Gender Minorities Aotearoa is offering a free online course, Supporting Transgender People. This course is designed to increase your knowledge of issues affecting transgender people in Aotearoa, and to build your confidence in speaking about these issues and supporting transgender people. It is a 101 course and suitable for people with any level of knowledge on transgender issues.

The course takes 2 to 3 hours to complete, and is broken into 3 sessions. You can stop at any time and continue later by logging in again. There are links to further reading at the end of some sections – these are optional and are not included in the time allocation.

This course is suitable for families, friends, supporters, and professional development. A certificate of completion is issued at the end of the course.

What each chapter covers

By the end of chapter 1. you will be able to:

    1. Differentiate between gender, sex characteristics, and sex assigned at birth.
    2. Explain the meaning of words like transgender, cisgender, and non-binary.
    3. Talk about the difference between intersex and transgender.

By the end of chapter 2. you will be able to:

    1. Understand how stereotypes, prejudice, and discrimination interact.
    2. Distinguish between discrimination in public life and private life.
    3. Recognise the impact of discrimination across multiple areas of life.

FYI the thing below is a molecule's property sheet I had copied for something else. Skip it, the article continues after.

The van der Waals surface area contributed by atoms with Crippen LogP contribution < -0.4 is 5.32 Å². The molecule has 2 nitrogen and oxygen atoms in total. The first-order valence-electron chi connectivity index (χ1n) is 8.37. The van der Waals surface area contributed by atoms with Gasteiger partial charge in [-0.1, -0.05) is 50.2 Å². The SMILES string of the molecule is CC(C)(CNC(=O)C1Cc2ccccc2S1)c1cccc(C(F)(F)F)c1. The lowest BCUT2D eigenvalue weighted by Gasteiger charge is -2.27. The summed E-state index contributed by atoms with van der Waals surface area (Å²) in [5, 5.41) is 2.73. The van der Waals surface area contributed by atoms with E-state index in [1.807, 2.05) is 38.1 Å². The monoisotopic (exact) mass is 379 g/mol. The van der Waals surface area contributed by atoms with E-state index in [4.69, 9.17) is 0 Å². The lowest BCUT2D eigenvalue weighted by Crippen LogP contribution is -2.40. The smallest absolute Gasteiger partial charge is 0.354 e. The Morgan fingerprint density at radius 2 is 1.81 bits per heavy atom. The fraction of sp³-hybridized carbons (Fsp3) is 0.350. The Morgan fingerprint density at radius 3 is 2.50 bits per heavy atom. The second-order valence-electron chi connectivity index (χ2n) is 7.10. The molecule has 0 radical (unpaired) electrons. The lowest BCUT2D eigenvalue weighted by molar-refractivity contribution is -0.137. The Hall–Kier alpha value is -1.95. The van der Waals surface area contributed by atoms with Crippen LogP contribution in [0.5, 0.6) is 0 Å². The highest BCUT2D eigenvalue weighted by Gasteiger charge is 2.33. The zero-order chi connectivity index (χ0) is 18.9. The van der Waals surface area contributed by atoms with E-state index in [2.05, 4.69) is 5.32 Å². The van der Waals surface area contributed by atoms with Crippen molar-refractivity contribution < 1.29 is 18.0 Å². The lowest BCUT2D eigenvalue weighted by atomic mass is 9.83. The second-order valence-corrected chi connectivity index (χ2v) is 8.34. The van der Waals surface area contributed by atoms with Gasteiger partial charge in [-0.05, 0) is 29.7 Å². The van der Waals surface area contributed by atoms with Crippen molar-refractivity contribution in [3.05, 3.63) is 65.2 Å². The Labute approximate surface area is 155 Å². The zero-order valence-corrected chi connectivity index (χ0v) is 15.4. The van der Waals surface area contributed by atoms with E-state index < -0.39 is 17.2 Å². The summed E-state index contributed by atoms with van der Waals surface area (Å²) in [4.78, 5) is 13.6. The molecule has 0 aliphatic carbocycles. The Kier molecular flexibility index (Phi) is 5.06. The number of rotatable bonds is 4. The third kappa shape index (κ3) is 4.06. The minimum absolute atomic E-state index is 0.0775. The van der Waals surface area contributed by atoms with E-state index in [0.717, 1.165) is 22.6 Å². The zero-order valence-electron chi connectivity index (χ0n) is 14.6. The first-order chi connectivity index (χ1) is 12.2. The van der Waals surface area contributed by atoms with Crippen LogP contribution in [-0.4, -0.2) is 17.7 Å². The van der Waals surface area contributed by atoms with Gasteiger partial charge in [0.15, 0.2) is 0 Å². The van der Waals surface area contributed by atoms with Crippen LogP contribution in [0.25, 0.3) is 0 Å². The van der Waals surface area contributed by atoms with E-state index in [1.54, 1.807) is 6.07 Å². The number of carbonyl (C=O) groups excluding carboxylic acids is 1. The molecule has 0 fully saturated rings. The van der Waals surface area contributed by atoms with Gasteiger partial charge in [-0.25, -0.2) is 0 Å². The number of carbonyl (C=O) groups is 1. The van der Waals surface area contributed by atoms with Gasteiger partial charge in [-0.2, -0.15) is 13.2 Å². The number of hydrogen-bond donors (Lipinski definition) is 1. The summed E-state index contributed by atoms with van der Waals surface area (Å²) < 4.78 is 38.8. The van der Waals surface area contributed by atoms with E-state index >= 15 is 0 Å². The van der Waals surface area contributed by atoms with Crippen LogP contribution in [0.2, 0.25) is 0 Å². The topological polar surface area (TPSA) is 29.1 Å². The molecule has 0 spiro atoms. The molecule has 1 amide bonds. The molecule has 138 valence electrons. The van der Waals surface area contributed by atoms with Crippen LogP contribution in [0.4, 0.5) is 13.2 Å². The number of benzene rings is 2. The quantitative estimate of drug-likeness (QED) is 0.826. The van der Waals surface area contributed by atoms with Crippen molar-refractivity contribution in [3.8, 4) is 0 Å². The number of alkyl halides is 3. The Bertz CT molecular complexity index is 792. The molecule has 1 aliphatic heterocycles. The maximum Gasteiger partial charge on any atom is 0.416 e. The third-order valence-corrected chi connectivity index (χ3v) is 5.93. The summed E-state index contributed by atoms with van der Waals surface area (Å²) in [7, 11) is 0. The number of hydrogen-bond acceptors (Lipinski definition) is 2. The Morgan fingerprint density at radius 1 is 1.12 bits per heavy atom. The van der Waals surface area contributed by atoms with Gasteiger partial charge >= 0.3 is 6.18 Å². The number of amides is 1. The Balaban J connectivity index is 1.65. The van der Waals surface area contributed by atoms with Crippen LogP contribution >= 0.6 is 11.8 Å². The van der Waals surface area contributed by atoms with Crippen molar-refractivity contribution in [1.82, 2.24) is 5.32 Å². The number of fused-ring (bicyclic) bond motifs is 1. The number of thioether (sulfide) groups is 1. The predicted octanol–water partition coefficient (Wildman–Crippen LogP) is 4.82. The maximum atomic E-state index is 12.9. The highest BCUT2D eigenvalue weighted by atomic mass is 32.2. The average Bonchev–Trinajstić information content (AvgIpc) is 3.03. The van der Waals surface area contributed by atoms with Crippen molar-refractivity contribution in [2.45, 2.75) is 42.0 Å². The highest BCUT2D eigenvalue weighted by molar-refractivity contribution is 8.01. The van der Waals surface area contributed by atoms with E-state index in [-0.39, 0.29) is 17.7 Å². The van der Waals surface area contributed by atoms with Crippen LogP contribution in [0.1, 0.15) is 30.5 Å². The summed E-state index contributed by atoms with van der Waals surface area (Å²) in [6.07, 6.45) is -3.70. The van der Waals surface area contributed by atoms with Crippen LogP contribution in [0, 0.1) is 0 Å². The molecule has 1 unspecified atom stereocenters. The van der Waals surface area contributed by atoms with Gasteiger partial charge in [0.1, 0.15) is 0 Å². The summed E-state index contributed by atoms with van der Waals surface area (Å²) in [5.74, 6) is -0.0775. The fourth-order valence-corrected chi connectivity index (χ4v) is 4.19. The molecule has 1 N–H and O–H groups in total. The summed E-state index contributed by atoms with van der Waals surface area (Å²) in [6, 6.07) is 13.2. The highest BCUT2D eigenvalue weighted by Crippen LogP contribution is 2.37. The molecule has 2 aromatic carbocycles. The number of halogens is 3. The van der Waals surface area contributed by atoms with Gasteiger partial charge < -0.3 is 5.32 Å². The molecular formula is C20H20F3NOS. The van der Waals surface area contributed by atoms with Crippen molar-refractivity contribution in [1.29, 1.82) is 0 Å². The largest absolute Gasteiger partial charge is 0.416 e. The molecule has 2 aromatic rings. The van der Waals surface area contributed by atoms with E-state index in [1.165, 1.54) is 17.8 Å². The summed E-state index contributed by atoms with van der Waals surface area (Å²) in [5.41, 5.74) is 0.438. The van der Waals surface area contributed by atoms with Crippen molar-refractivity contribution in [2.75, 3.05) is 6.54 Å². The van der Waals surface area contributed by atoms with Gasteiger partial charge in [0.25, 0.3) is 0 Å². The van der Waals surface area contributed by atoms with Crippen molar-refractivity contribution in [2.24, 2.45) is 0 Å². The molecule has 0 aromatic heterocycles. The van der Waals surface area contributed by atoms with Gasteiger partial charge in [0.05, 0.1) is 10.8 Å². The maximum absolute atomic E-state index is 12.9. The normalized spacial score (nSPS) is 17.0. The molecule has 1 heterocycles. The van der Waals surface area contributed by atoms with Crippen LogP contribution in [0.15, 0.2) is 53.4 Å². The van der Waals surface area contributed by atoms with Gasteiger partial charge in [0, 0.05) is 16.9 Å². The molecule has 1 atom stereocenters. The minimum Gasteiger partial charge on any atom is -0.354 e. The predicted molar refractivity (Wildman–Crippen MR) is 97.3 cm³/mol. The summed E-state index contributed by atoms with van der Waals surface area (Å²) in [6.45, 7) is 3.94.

4. Recognise physical, psychological, emotional, spiritual, and social impacts of discrimination.

By the end of chapter 3. you will be able to:

    1. Name protective factors which assist trans peoples well-being.
    2. Identify ways to support trans people in your personal life.
    3. Identify ways to support trans people in their public life.
    4. Find more information.

Content warning: this course discusses stigma, discrimination, and violence experienced by transgender and intersex people. Some content may be distressing.

The Tindall Foundation

This course was made with support from The Tindall Foundation

Volunteers Needed in Wellington

Volunteers Needed in Wellington

We’re always up to something, and we’d love for you to join us as a volunteer!

We run monthly Raw Sugar sober socials at Newtown Community and Cultural Centre – a mobility accessible community lounge in Newtown. We also run other events throughout the year, or hold fund raising stalls at PRIDE and other community events.

We need folks to help with things like:
Help set up (tidying, set up food, etc).
Greet people as they arrive, bring them in.
Cook/bake/bring some finger food.
Plan a social game or activity.
Facilitate a game (eg. bingo, a word game, etc).
Bring tarot/manicure/another creative setup.
Help pack up (wash dishes, vacuum, tidying).
Something else we haven’t thought of!

We would really appreciate your support – if you have time and want to help out, please fill the form below.

Be an ally 101

Be an ally 101

In our “Be an Ally 101” we discuss how common trans people are, what their lives are like, how to support a trans person you know, how to support trans rights, and where to find out more.

This post is available in article, video, and booklet format. See the link in the footer for sharing permissions.

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Some supportive allies ask questions like…

– “How common is being trans in Aotearoa?
– “What are the issues for trans people?
– “How can I support a trans person who I know?
– “How can I be a good ally more generally?

How Common is Being Trans?

Trans people make up at least 1% of the population. The population of NZ is around 4.917 million, so at 1% the number of trans people in NZ is around 50,000. That means at least one trans person for every 100 patients, students, workers, or people in a community.